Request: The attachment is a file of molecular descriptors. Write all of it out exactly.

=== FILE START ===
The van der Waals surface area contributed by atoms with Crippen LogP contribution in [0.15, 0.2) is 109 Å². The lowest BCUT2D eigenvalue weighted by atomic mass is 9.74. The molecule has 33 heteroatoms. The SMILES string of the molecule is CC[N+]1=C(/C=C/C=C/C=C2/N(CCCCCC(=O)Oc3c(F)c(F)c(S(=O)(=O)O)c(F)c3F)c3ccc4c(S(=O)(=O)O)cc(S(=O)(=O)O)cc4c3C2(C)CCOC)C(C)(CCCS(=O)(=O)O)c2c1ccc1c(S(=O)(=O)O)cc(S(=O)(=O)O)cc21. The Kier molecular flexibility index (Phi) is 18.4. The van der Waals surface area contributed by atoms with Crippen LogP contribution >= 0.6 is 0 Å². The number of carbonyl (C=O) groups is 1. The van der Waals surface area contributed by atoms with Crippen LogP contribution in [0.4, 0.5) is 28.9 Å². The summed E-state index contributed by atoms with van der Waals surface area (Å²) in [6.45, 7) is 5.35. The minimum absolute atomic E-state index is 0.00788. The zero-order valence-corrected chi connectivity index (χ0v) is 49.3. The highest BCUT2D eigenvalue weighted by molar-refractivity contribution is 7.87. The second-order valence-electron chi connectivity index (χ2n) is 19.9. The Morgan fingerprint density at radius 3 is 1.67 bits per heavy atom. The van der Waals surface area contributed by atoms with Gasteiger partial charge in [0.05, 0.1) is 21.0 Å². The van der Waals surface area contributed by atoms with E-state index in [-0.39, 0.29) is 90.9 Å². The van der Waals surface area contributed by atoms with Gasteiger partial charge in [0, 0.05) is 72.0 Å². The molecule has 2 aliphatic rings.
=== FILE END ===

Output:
The van der Waals surface area contributed by atoms with Crippen LogP contribution in [0.15, 0.2) is 109 Å². The lowest BCUT2D eigenvalue weighted by atomic mass is 9.74. The molecule has 33 heteroatoms. The SMILES string of the molecule is CC[N+]1=C(/C=C/C=C/C=C2/N(CCCCCC(=O)Oc3c(F)c(F)c(S(=O)(=O)O)c(F)c3F)c3ccc4c(S(=O)(=O)O)cc(S(=O)(=O)O)cc4c3C2(C)CCOC)C(C)(CCCS(=O)(=O)O)c2c1ccc1c(S(=O)(=O)O)cc(S(=O)(=O)O)cc21. The Kier molecular flexibility index (Phi) is 18.4. The van der Waals surface area contributed by atoms with Crippen LogP contribution >= 0.6 is 0 Å². The number of carbonyl (C=O) groups is 1. The van der Waals surface area contributed by atoms with Crippen LogP contribution in [0.4, 0.5) is 28.9 Å². The summed E-state index contributed by atoms with van der Waals surface area (Å²) in [6.45, 7) is 5.35. The minimum absolute atomic E-state index is 0.00788. The zero-order valence-corrected chi connectivity index (χ0v) is 49.3. The highest BCUT2D eigenvalue weighted by molar-refractivity contribution is 7.87. The second-order valence-electron chi connectivity index (χ2n) is 19.9. The Morgan fingerprint density at radius 3 is 1.67 bits per heavy atom. The van der Waals surface area contributed by atoms with Gasteiger partial charge in [0.05, 0.1) is 21.0 Å². The van der Waals surface area contributed by atoms with E-state index in [-0.39, 0.29) is 90.9 Å². The van der Waals surface area contributed by atoms with Gasteiger partial charge in [0, 0.05) is 72.0 Å². The molecule has 2 aliphatic rings.